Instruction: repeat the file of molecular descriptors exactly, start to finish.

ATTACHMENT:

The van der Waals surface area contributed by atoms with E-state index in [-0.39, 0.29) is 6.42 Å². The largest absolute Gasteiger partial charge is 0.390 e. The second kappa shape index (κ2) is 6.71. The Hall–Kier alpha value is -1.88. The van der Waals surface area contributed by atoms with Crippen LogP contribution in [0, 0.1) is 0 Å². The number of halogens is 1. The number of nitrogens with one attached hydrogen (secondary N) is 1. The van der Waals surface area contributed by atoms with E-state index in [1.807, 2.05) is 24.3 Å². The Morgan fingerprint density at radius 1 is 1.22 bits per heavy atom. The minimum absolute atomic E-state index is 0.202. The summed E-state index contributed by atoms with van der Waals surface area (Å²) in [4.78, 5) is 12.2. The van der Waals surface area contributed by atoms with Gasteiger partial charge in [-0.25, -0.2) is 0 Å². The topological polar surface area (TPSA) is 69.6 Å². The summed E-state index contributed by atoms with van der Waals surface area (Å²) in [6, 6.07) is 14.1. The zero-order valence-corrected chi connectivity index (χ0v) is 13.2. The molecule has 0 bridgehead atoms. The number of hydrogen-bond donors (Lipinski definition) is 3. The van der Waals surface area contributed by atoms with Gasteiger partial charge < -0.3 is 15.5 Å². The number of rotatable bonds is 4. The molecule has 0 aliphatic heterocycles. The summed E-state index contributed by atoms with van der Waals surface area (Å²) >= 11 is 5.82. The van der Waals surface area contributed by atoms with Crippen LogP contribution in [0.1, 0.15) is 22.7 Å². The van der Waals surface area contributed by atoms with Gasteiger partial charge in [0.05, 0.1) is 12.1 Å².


The van der Waals surface area contributed by atoms with E-state index in [-0.39, 0.29) is 6.42 Å². The largest absolute Gasteiger partial charge is 0.390 e. The second kappa shape index (κ2) is 6.71. The Hall–Kier alpha value is -1.88. The van der Waals surface area contributed by atoms with Crippen LogP contribution in [0, 0.1) is 0 Å². The number of halogens is 1. The number of nitrogens with one attached hydrogen (secondary N) is 1. The van der Waals surface area contributed by atoms with E-state index in [1.807, 2.05) is 24.3 Å². The Morgan fingerprint density at radius 1 is 1.22 bits per heavy atom. The minimum absolute atomic E-state index is 0.202. The summed E-state index contributed by atoms with van der Waals surface area (Å²) in [4.78, 5) is 12.2. The van der Waals surface area contributed by atoms with Gasteiger partial charge in [-0.25, -0.2) is 0 Å². The topological polar surface area (TPSA) is 69.6 Å². The summed E-state index contributed by atoms with van der Waals surface area (Å²) in [6, 6.07) is 14.1. The zero-order valence-corrected chi connectivity index (χ0v) is 13.2. The molecule has 0 bridgehead atoms. The number of hydrogen-bond donors (Lipinski definition) is 3. The van der Waals surface area contributed by atoms with Gasteiger partial charge < -0.3 is 15.5 Å². The number of rotatable bonds is 4. The molecule has 0 aliphatic heterocycles. The summed E-state index contributed by atoms with van der Waals surface area (Å²) >= 11 is 5.82. The van der Waals surface area contributed by atoms with Crippen LogP contribution in [0.1, 0.15) is 22.7 Å². The van der Waals surface area contributed by atoms with Gasteiger partial charge in [0.05, 0.1) is 12.1 Å².